Extra credit for: While the plot of the film has only the most tenuous resemblance to real life events, this is compensated for by exacting attention to period details. To mention just a few:

— The Raisuli really was a chess-playing scholar with a tendency to express himself in archaic aphorisms ("The lion makes long strides, but the path is worn smooth by pygmy armies."), and was a very gracious host to those foreigners he kidnapped.

— Brian Keith absolutely nails Theodore Roosevelt's whimsical manners and quirky personality, and the Roosevelt children really were as playfully mischievous as the film makes them out to be.



— The Marines are equipped with "Krag-Jorgensen" rifles and Colt "Potato Digger" machine guns on wheeled mounts, both correct for the period. In the scene above where they are forming up on the docks, three "Steel Navy" warships are visible in the harbor: protected cruiser USS Baltimore, armored cruiser USS Brooklyn, and gunboat USS Marietta.

— In the double-time march through the streets of Tangier, the Marine captain is holding his sword in the proper position, as USMC officers and NCOs are taught to do.

— The Sultan's palace sequence is based on the descriptions given by English diplomat (and one-time hostage of the Raisuli) Walter Harris in his 1925 book The Morocco That Was. The bicycle polo game, the servant-drawn carriage, the callous disregard for range safety during the Maxim machine gun demonstration--all true to life.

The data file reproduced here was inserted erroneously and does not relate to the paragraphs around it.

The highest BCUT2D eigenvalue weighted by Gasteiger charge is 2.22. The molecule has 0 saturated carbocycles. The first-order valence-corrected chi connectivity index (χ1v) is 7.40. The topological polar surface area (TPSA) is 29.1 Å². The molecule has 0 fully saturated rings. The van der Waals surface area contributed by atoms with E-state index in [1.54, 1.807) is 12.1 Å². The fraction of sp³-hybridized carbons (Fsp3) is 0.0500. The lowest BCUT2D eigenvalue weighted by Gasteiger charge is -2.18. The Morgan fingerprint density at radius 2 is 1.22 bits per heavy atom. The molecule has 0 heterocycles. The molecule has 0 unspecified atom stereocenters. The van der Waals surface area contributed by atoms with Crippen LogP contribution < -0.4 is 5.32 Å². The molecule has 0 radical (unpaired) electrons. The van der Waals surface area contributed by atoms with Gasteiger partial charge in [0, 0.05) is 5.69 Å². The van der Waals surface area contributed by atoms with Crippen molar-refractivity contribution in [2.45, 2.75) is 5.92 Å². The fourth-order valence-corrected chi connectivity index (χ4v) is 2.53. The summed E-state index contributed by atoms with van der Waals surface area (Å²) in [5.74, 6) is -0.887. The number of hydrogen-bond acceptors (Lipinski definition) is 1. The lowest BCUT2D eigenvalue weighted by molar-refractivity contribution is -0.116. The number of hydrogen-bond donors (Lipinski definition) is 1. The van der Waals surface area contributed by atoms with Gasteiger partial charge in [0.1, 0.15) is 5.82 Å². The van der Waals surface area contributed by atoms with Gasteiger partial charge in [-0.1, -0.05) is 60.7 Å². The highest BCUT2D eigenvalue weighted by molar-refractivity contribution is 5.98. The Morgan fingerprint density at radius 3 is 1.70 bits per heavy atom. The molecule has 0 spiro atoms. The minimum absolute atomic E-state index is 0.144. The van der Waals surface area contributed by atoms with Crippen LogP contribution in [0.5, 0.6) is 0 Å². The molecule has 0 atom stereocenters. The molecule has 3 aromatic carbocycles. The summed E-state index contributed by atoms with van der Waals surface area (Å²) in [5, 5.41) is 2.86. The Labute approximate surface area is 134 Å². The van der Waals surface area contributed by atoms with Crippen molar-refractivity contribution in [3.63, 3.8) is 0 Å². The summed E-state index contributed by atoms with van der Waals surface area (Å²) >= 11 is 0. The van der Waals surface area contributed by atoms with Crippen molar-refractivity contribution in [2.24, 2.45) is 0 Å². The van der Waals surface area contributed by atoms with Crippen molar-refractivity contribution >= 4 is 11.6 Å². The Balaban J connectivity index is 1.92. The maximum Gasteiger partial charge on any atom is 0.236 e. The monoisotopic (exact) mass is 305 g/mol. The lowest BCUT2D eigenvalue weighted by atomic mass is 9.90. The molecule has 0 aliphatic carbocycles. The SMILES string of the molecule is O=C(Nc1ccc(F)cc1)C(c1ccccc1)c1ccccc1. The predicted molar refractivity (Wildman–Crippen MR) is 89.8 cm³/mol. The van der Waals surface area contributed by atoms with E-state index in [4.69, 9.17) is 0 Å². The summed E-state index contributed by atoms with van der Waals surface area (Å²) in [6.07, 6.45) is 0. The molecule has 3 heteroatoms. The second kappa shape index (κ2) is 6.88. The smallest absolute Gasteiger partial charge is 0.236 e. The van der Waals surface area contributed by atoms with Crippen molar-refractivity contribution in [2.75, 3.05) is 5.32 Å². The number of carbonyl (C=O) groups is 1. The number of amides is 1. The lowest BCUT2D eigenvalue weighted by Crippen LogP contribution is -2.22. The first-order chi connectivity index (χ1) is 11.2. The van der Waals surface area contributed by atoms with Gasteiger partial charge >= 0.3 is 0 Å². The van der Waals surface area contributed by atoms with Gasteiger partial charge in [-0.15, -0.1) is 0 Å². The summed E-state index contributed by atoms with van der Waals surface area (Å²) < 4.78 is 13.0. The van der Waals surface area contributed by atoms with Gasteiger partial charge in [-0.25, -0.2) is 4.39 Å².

The film also features some superb acting. This is probably Candace Bergen's career best performance, and may be Brian Keith's as well. Most impressive of all is Sean Connery, who completely sells you on the character of Raisuli the Berber chieftain, even though he makes no attempt to disguise his thick Scottish accent.

Additional comments: Like Kirk and Khan in The Wrath of Khan, the two main adversaries, T.R. and Raisuli, never meet--yet they play off of each other all through the story. John Milius earns a gold star for the writing, and Brian Keith and Sean Connery for the acting, that makes this relationship work.

Final grade: 75% on the history homework, the period detail being enough to earn a passing grade despite the gross fictionalization. As for artistic and entertainment value, four out of four Marine landing parties with Krag-Jorgensen rifles.

"To Theodore Roosevelt - 'You are like the wind and I like the lion. You form the tempest, the sand stings my eyes and the ground is parched. I roar in defiance, but you do not hear. But between us there is a difference. I, like the lion, must remain in my place, while you, like the wind, will never know yours.'- Mulai Achmed Mohammed el Raisuli the Magnificent, Lord of the Riff, Sultan to the Berbers."

1 comment:

NomadUK said...

Excellent. It's been ages since I saw this on television. Time to find it and watch it again!